In an earnings season dominated by some tech disappointments (Amazon and Apple), Google shone (and yes, we know the parent company is Alphabet).
Alphabet showed profits up 27 percent year over year to $9.06, better than The Street at $8.63, climbing more quickly than sales, which nonetheless were also up nicely in the double digits, by 20 percent to $22.4 billion. That makes seven quarters in a row of growth in the top line by double digits.
That history comes with the broad trend of more ads posted on the eponymous search engine and with a concurrent positive trend of more users clicking through those ads. Mobile and YouTube showed strength as well, called out by CFO Ruth Porat as specific growth drivers in the quarter.
Google’s ad business showed 18 percent growth to $19.8 billion in the quarter, and paid clicks stood at 33 percent growth, accelerating beyond the 29 percent seen in this business in the second quarter. Cost per click — which shows the average amounts paid to the search and ad giant — were down 11 percent in the period. But that, of course, came on a wave of mobile growth, and it has been a strategic intent of the company to become ever entrenched in mobile.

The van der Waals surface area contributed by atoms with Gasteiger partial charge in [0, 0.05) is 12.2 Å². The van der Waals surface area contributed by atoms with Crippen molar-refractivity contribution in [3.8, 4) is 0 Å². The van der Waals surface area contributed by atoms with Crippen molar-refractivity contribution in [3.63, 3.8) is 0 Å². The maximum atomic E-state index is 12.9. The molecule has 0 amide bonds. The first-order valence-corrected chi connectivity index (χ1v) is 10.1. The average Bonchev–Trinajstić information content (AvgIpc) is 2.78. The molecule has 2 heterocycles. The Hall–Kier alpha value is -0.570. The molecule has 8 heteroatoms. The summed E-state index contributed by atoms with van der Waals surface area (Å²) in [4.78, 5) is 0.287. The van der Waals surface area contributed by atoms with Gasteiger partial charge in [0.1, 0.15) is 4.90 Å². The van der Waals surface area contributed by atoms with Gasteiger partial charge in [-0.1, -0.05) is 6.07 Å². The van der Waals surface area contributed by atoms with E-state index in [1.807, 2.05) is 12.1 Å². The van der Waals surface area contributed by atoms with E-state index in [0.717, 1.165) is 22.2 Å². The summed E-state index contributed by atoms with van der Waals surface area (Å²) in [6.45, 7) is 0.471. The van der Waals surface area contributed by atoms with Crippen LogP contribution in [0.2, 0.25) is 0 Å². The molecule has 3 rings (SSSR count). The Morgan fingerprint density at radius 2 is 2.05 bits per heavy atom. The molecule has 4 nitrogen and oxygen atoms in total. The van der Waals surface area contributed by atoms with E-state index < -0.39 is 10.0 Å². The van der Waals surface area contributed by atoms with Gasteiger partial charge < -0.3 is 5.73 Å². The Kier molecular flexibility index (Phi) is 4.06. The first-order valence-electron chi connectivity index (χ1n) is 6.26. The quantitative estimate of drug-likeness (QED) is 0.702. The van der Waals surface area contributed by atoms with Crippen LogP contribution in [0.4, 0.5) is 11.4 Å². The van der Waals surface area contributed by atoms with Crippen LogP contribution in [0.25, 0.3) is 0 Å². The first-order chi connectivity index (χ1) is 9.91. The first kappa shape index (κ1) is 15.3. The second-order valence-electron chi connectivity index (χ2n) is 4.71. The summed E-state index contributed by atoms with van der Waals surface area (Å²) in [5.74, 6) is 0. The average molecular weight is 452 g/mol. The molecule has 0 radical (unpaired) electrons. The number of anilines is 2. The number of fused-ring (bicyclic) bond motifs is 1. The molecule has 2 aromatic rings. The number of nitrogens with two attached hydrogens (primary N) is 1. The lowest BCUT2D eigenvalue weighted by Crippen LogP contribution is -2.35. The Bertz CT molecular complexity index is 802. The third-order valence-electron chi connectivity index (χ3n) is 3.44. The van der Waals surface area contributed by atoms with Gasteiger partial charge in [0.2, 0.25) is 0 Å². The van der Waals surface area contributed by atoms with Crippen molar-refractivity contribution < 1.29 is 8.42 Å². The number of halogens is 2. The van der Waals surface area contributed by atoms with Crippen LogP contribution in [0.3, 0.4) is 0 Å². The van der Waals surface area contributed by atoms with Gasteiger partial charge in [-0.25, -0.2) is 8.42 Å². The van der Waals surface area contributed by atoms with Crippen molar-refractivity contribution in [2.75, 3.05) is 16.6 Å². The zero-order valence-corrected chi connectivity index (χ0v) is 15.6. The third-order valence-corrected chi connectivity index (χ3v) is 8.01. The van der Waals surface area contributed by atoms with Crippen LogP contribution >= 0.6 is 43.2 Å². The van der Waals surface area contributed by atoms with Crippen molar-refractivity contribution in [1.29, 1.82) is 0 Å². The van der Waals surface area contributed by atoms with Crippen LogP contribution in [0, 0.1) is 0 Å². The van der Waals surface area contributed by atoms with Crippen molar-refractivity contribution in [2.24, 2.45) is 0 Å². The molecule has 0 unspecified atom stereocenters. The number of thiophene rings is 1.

All in, the advertising business accounted for 89 percent of Google’s top line. The cloud business is moving, well, skyward, with a boost to the 38 percent growth in the company’s other revenue line. CEO Sundar Pichai (who stated that the firm’s services are “prime time for the mobile world”) said cloud will be one of the larger areas of investment in 2017. The longer-term trends, he said, would focus on computing done “more naturally” and in a seamless manner in the cloud and with intelligent assistants.
Though not contributing to the quarter’s results, the CEO called out new products by name, of course, such as the Pixel phone and Assistant, as continued movement into new products.
The “Other Bets” unit, which has more nascent technologies in hand (such as Nest, with smart home devices, such as thermostats, and separate initiatives, such as self-driving cars) saw sales of $197 million, with an operating loss of $865 million.